> Dear Frank:
> There is an assumption being made as you consider a male pronoun as key to
> the argument. In every known language when the identity and/or gender of
> person is not known the default pronoun is 'he'. To make the default
> pronoun the basis for speculation, even to the extent of a person not
> present in the scene, is far reaching unless you can show a pattern where
> this occurs in other ways it is used in the same gospel.
Your first general statement seems reasonable but in your second statement
you appear to jump to the assumption that a default pronoun *is* being used
rather than that the writer uses 'he' because s/he actually means 'he' and
not the default pronoun. In other words it seems reasonable to argue that a
default pronoun might be being used but it seems unwarranted to argue that
it is being used. The question seems open. It is one thing to argue that the
was anonymous to the readers of John but quite another to argue that this
was anonymous to either the writer, or the redactor.
In this case we must look elsewhere for further illumination; to internal
and external evidence.
You place considerable weight on the reliability of c.2nd source material
which in my view is no less likely to be a Gnostic pious invention in the
presence of the document and in the absence or reliable oral testimony, than
the orthodox idea that the BD was John the Apostle or one of several other
male disciples. In my mind the question remains open in the absence of
With regard to internal evidence, if John 18:15-16 refers to the BD and not
to a further un-named disciple,
it is intriguing because of its implications. How might this disciple be
'known to the High Priest', a
statement emphasised by the writer through repetition?
Was there: (a) a familial connection (I think some argue for Mary, the
sister of Martha and Lazarus on this basis);
(b) to do with trade in salt fish;
(c) to do with priestly office and function;
(d) to do with social status;
(e) due to an illicit relationship; or
(f) something else?
The disciple is able to either instruct or persuade the woman gate keeper
If this disciple was able to instruct it would imply social or functional or
familial status and such status would have afforded a man some protection at
the cross. If it was a matter of bribery or persuasion, we still have the
problem of why the gatekeeper nevertheless quizzes Peter, either
or else dutifully; I don't think we are meant to take it as sarcasm.
On the whole I am not persuaded that the connection was
one of trade, the High Priest would have been a person of massive social
status and priveledge and would not have known the household fish merchant
directly. If the disciple was known through a former illicit relationship
this might well literally open doors and gates, particularly at night.
If it was about social status or familial relationship or priestly office
this has implications for
the footwashing episode linked with 'first and least' type status issues.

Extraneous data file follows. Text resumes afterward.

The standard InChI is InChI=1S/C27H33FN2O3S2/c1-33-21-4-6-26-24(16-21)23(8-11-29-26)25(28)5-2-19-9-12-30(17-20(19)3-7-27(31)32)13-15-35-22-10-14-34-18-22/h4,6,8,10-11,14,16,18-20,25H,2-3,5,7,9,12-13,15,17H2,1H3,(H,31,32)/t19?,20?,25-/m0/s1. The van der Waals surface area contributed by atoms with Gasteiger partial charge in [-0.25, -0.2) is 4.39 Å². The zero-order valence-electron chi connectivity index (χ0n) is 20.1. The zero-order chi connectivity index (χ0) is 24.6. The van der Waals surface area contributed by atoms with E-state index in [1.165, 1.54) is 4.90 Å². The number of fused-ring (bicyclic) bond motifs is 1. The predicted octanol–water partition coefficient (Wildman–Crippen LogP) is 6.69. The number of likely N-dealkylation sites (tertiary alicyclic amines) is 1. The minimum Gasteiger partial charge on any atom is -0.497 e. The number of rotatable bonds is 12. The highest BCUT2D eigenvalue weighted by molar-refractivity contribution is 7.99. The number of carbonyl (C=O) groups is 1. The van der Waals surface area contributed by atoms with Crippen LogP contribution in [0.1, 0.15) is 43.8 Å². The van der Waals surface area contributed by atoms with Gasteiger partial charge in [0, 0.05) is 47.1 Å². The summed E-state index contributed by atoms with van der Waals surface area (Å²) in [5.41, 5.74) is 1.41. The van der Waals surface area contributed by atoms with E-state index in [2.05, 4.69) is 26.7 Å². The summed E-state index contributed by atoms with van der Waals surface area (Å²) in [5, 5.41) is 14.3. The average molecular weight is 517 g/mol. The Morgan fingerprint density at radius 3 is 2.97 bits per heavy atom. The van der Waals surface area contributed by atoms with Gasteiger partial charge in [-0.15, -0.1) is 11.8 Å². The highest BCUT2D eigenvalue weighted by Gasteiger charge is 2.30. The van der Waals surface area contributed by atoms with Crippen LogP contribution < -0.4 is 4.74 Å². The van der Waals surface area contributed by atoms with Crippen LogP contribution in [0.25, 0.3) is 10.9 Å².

One other possibility is that the BD was the Royal (basilikos) official's
(beloved) son / huios or servant / paidon / pais, (John 4:46-54), perhaps
with a Capernaum link, if not a home there (vs.46). Presumably a Royal
and his family would normally live either within the Royal Court in
Jerusalem or in a large household within easy reach of the Court, (perhaps
with an upper room).
In this case the Official and his son may have been in the Galilean border
business or family affairs when the boy had fallen ill. Perhaps too the
official was Herod's steward, Chuza (Lk. 8:3; 24:10), the husband of Joanna,
a woman present at the tomb. Potentially too there is a powerful historical
rather than simply a theological link between John 4:50 and 20:29. If
Chuza's Jerusalem residence had been used as the location of the last
and his son was the BD, it would also explain why the identity of the BD was
concealed and how this person found himself almost 'centre stage' at the
supper. The Capenaeum connection might explain why a Jerusalemite BD was
fishing with Galilean disciples, presuming John 21 contains both history and
theological symbolism and that it does not relate to a pre-Easter account.
What seems to be missing in such an identification is a priestly theological
interest but this after all might be the work of the chief editior,
redactor. Arguments in support of identifying the BD as John Mark or
alternatively as Chuza and Joannna' son have much in common despite evident
differences. I still favour the former but surely the question is a little
more open as is the question of whether or not a default pronoun is actually
being used as distinct from the thoretical possibility that it may have
Why would the High Priest have known Mary Magdalene and why would the woman
gatekeeper have responded to her request and yet have challenged Peter?
Bill Bullin (Private Student, East Sussex).
'It is the historian's function, not to make us clever for next time, but to
make us wise for ever'.